Kentucky’s must-win situation vs. Kansas in NCAA basketball final
NEW ORLEANS — This is a make-or-fastbreak moment for Kentucky, the one-and-done movement and Coach John Calipari.
It’s not a question of whether Kentucky will win Monday night’s NCAA title game against Kansas.
Kentucky must win — or else, well, consider badminton?
This year’s trophy has, for days, been sitting on a silver platter.
Kentucky’s star-studded cavalcade caught a huge break when fourth-seeded Louisville broke through the West into Lexington’s side of the bracket.
A bigger gift came from across the divide, in the form of a wrist injury to North Carolina point guard Kendall Marshall that probably allowed Kansas to get here.
The team Kentucky feared most in this field, North Carolina, never made it to New Orleans.
How many more stars does Kentucky need to align?
Kansas is a worthy opponent and, along with Kentucky, could start a Basketball History Channel.
The programs, ranked second and first in all-time wins, have also combined for 10 national titles and 29 Final Fours.
This is Kentucky’s 11th title-game appearance and the ninth for Kansas, which has finished second five times.
Coach Bill Self has done a masterful job squeezing victories out of a team that has found interesting ways to win.
Kansas is not better than Kentucky this season but has every reason to think it can prevail.
No way Kansas could win a best-of-seven series, but it can win a best-of-one.
“They’re here for a reason, it’s not by mistake,” Kentucky senior guard Darius Miller said.
Star center Anthony Davis agreed.
“They’re a great team, capable of beating us,” he said.
Capable, for sure, but Kentucky had best not let that happen.
This is a career pivot point for Calipari, who needs a victory Monday to prove he’s a great coach, not just a great recruiter.
You can go only so long winning 37 and 38 games a year without winning the last one.
Only adding to the plot is Calipari’s getting a do-over against Self’s Kansas team, which defeated Calipari’s Memphis squad to win the 2008 national title.
It’s a game that still haunts Calipari. Memphis let a big lead slip away at the end of regulation but still led by three points late when Kansas raced down the court for a final chance.
Memphis couldn’t foul Sherron Collins before he kicked a pass to Mario Chalmers, who made a three-pointer to tie the score.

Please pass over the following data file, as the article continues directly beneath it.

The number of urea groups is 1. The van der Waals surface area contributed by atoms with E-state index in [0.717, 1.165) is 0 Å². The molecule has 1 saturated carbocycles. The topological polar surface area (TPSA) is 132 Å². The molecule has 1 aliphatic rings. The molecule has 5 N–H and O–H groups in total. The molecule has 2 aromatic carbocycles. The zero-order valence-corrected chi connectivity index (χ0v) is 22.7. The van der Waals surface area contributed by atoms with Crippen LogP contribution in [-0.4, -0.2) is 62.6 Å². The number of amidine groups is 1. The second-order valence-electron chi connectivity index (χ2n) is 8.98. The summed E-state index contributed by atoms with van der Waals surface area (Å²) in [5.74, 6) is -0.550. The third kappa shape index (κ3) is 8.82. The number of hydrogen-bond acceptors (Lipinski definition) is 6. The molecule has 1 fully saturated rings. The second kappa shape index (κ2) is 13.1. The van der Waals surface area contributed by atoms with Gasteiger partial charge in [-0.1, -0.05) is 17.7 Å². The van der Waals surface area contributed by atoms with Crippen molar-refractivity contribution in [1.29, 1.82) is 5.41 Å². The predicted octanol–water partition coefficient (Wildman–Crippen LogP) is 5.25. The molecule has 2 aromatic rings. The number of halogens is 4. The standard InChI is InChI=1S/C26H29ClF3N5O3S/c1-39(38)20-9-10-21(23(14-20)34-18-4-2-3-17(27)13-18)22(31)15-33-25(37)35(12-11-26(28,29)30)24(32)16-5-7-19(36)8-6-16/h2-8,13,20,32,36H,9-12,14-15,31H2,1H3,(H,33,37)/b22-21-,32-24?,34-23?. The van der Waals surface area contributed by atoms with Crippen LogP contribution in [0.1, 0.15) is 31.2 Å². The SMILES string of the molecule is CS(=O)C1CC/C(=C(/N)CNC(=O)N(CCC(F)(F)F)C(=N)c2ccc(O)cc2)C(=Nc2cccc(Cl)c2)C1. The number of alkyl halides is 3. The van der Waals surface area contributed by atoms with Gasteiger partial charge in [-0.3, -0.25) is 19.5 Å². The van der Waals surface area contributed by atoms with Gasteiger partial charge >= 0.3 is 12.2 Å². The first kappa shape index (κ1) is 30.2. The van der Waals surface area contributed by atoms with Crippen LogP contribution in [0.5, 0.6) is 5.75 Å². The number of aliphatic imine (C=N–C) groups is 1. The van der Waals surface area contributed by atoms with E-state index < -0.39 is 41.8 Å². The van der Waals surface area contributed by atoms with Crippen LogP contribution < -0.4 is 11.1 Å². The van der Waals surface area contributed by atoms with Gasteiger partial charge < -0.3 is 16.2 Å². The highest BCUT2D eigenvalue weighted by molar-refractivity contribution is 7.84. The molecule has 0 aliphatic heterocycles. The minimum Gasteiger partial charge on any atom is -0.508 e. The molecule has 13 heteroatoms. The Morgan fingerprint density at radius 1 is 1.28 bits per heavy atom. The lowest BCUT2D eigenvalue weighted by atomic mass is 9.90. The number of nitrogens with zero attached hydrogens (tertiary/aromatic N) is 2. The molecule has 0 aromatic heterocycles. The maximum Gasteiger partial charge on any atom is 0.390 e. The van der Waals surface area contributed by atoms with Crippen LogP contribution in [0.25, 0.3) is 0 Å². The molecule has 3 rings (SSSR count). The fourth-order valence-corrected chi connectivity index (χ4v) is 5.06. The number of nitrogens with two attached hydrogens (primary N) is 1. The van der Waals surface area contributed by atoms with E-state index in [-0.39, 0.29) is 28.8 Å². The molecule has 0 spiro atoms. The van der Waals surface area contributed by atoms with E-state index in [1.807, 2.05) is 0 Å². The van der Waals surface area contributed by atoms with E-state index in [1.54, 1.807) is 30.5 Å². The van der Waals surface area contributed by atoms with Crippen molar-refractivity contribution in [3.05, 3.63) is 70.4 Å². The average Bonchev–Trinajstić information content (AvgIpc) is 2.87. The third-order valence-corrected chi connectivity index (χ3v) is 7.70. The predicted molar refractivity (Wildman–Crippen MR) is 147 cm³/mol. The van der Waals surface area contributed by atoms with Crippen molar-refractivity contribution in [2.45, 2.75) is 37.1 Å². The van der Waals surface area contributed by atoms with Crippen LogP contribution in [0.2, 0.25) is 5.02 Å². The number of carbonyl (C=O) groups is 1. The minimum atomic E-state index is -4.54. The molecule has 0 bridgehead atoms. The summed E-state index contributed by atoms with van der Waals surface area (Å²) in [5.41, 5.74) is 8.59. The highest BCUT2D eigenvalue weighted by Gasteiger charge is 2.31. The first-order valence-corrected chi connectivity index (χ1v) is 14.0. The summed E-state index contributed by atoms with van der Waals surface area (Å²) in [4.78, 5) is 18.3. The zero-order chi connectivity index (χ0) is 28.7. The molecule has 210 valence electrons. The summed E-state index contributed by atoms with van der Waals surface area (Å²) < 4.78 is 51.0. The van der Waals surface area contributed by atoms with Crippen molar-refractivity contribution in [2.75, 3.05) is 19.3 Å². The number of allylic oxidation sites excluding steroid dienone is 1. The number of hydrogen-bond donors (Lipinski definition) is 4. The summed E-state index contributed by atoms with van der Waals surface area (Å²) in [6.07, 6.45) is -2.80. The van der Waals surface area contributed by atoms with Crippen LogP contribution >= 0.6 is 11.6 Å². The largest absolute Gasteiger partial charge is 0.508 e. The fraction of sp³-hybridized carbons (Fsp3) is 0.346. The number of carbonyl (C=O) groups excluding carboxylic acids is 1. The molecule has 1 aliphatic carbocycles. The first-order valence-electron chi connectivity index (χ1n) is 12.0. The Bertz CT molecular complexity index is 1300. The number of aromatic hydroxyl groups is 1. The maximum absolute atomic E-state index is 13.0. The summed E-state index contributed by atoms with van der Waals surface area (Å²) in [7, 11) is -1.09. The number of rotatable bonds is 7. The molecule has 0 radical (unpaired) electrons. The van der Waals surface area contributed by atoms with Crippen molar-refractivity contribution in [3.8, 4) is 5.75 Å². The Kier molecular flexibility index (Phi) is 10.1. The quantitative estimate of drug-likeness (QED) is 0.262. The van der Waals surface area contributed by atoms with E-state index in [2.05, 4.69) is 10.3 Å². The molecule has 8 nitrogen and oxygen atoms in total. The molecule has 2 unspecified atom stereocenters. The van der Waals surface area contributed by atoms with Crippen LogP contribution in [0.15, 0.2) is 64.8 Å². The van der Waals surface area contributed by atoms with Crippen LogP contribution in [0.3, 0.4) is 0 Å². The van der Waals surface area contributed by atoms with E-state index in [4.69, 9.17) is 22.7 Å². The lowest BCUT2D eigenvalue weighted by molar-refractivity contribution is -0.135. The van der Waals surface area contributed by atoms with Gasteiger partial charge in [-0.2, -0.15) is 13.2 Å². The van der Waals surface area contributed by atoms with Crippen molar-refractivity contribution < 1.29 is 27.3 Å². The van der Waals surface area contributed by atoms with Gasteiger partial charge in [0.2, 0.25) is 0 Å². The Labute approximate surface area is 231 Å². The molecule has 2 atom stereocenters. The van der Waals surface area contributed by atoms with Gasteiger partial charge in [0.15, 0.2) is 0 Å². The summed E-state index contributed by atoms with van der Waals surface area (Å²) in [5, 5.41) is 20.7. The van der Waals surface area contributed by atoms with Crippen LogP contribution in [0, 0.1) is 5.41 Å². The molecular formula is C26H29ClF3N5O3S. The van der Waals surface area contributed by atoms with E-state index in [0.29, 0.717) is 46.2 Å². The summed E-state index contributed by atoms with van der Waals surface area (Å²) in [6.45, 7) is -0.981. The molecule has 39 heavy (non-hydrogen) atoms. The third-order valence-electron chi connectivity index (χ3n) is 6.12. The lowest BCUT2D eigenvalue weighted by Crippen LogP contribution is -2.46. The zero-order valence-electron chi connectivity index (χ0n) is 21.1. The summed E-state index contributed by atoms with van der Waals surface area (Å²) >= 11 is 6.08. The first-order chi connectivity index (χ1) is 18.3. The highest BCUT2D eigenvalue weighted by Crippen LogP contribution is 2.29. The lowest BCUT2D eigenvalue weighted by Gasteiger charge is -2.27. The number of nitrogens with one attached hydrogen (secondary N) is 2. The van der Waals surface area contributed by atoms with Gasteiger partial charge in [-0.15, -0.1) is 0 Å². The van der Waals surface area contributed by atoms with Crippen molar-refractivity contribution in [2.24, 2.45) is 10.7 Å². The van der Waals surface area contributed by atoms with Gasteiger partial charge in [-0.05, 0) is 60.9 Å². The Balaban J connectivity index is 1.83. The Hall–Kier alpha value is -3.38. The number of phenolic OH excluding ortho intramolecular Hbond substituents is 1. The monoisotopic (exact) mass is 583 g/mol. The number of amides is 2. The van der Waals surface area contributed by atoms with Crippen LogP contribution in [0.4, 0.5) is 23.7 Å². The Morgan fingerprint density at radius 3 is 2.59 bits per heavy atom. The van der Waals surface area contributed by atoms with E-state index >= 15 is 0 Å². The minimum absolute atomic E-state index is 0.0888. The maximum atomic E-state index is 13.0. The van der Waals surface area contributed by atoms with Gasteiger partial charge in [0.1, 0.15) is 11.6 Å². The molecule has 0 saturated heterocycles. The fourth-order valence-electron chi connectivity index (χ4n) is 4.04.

Kansas won in overtime.
Self guessed Sunday he once watched a replay of the game 50 straight days while doing daily workouts on his elliptical exercise machine.
“I could go over a few possessions if you want,” Self said.
The game stayed with Calipari in a different way.
“I have never looked at that tape,” he confessed Sunday. “That tape was flung out the door of the bus as we were going to the plane. So I have never looked at that tape, nor will I…. The only thing I would learn from that thing is, ‘Oh my gosh, we lost.’ I’m moving on.”
It wasn’t lost on people that Self, up by three points late Saturday against Ohio State, ordered Kansas to foul Aaron Craft and won the game by two.
Calipari reiterated that Memphis did try to foul in 2008 but didn’t get it done.
“The kid got away from our guy,” he said.
One of these days, preferably Monday for Kentucky fans, Calipari needs to validate his one-and-done recruitment philosophy with something you can hang in Rupp Arena.
Two years ago, Calipari’s fleet of five first-round NBA picks, led by John Wall and DeMarcus Cousins, flamed out in the regional against West Virginia.
The longer Calipari goes at Kentucky without winning a title, the more he becomes an interloper from Moon, Pa. None of his starters from this season are even from Kentucky.
Winning Kentucky’s eighth title might be the only way to reconcile this cultural disconnect.
“This isn’t about me,” Calipari said.
Oh, yes, it is.
It is Calipari who has tipped the NCAA age-limit rule on its head by recruiting a stream of star players he knows may be on campus for only a year.
Calipari said he is not worried about his legacy.
“If my legacy is decided on one game, it won’t be me deciding it,” he said. “It will be everybody else.”
Calipari should be worried about his legacy, because coaches are the only people in the sport who stay long enough to establish them.
It is nearly impossible for one-and-done players to duplicate the multiyear footprints left by Lew Alcindor, Bill Walton, Patrick Ewing or Steve Alford.
Kentucky won’t get closer to a national title than this. The Wildcats have in Davis, perhaps, the best player in a generation.
That’s no guarantee he won’t slip on a wet spot at the Superdome or that Kentucky, up by three points late, can’t execute an intentional foul to keep a game out of overtime.
“In these tournaments, stuff happens,” Calipari said.
For Kentucky, on Monday night, for Calipari’s sake, it better be good stuff.
Go beyond the scoreboard
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